“A MAN DRIVES A PICKUP into a Chelsea gallery” could be the start of a bad joke; instead, it’s the beginning of a Richard Maxwell play. The truck is a white Chevy with a licked finish, the gallery is Greene Naftali, and the massive windows, edged in weathering steel, are vertical blades, rudders pivoted by two guys I worry about in the cold, their irradiated safety hoodies thick but perhaps not enough.
Addressed to Dante’s Divine Comedy and borrowing the title from his third canticle, Paradiso foregrounds existential questions: What is our purpose? Where will we find salvation? But Maxwell’s workalways, but here especiallyis equally concerned with mechanics and calisthenics, the exquisite difficulty of physiological how. How, that is, do we live on this Earth, wretched as we are? How do we navigate the reek of our own striving?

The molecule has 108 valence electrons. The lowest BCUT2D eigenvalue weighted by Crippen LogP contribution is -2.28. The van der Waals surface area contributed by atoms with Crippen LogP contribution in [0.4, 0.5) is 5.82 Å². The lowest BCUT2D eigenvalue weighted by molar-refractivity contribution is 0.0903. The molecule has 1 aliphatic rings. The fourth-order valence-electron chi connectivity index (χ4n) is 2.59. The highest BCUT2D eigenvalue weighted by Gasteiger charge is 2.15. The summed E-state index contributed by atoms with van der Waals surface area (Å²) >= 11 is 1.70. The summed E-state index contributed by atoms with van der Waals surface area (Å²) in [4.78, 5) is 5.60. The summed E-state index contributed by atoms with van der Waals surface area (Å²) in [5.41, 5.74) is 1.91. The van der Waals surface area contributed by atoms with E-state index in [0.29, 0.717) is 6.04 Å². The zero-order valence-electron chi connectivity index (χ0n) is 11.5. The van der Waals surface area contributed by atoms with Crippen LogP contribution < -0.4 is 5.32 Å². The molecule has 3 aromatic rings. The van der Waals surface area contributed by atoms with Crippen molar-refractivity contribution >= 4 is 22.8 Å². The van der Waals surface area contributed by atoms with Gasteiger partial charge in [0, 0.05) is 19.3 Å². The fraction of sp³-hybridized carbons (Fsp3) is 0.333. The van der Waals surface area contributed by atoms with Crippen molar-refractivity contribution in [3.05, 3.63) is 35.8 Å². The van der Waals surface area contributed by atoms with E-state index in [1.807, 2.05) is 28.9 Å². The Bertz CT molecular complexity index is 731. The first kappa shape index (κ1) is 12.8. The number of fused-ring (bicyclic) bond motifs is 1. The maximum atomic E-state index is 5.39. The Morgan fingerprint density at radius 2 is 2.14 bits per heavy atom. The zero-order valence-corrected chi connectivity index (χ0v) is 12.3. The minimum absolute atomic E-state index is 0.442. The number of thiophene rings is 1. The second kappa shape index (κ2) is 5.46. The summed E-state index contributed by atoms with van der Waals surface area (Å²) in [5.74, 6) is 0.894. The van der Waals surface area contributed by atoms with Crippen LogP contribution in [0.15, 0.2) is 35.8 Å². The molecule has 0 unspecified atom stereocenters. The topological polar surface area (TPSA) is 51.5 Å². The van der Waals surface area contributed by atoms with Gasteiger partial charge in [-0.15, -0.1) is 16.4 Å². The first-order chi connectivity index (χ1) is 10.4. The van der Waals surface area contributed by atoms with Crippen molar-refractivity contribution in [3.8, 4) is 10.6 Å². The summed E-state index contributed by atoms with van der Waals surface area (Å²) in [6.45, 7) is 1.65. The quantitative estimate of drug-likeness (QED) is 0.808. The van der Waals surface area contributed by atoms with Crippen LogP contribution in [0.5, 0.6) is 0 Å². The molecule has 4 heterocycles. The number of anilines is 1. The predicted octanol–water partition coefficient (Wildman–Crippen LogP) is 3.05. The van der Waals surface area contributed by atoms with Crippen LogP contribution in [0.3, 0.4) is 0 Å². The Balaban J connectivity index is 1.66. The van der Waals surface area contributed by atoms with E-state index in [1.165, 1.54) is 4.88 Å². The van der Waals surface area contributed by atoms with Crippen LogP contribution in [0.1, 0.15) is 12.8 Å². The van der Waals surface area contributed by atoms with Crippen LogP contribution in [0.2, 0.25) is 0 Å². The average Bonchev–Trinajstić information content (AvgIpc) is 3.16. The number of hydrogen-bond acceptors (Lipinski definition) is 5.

There are other questions, no more easily
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